Craig Johnson, Clark.com
Feds are pulling back on investigating Equifax, report says
But Cordray is no longer with the agency and Mulvaney, the White House’s budget chief, has temporarily taken over the helm of the CFPB, which is the Federal Trade Commission’s consumer watchdog agency.
Citing multiple sources, CNBC.com reports that Mulvaney has “shelved” plans of “on-the-ground tests” of how Equifax safeguards consumer data and has not taken the routine steps of even ordering subpoeneas.
All this indicates that Equifax may be off the hook — but that doesn’t mean consumers are in the clear by any means.
The hack exposed Americans’ names, addresses, birth dates, Social Security numbers and even some driver’s license information. That means that down the line — one year or even 10 years later — this stolen trove of information could be activated to open a credit accounts or even trafficked on the dark web.
Because of the threat of financial ruin, consumers must take a proactive approach to protecting their information for the foreseeable future. As part of a two-pronged approach, money expert Clark Howard says, “It’s imperative that you freeze your credit with all three main credit reporting agencies: Equifax, Experian and TransUnion.” Here’s how to do it:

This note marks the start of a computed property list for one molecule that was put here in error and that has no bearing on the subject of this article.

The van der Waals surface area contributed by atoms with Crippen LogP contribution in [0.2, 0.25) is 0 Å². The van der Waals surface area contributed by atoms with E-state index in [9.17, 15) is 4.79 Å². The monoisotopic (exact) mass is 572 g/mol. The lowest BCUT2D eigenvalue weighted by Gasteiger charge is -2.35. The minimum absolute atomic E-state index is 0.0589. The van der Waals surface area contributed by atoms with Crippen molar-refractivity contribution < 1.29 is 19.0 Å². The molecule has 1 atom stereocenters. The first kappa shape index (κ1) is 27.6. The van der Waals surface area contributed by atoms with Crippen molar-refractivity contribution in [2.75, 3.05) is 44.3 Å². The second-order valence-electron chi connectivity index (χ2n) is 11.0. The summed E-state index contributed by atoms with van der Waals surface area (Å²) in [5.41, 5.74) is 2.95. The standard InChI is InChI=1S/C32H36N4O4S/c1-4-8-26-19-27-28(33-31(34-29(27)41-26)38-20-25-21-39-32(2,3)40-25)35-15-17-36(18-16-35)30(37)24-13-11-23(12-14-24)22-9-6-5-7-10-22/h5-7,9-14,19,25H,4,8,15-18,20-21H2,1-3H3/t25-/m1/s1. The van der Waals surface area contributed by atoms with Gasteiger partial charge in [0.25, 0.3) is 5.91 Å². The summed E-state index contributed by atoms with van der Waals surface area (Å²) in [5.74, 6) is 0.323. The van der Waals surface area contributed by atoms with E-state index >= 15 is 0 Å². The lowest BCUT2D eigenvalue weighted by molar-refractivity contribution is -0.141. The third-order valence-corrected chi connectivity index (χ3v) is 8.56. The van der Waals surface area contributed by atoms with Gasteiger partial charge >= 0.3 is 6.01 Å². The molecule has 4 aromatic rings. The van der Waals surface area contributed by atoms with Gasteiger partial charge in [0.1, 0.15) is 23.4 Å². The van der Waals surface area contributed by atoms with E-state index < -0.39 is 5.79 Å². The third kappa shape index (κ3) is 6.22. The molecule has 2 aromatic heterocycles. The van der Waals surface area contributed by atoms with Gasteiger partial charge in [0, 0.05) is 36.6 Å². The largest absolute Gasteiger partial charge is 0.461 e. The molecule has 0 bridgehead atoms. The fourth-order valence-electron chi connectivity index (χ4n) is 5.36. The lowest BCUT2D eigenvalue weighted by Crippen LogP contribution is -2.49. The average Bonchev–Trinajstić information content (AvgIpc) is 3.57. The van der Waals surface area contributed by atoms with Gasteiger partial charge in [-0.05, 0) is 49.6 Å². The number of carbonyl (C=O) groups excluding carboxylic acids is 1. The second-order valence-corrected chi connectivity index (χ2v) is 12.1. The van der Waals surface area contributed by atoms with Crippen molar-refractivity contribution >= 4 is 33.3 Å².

2 simple steps you should do to protect your personal info
1. Sign up for Credit Karma’s free credit monitoring: Go to CreditKarma.com and sign up for a free account to monitor your credit and identity. The company will notify you via email anytime it detects unusual activity on your account. You also get advice on what factors can affect your credit scores and how to remedy them.
2. Freeze your credit with all three main credit bureaus: Freezing your credit files is the#1 to stop hackers from using — and abusing — your data. Clark says you should freeze your credit even if the Equifax hack never occurred.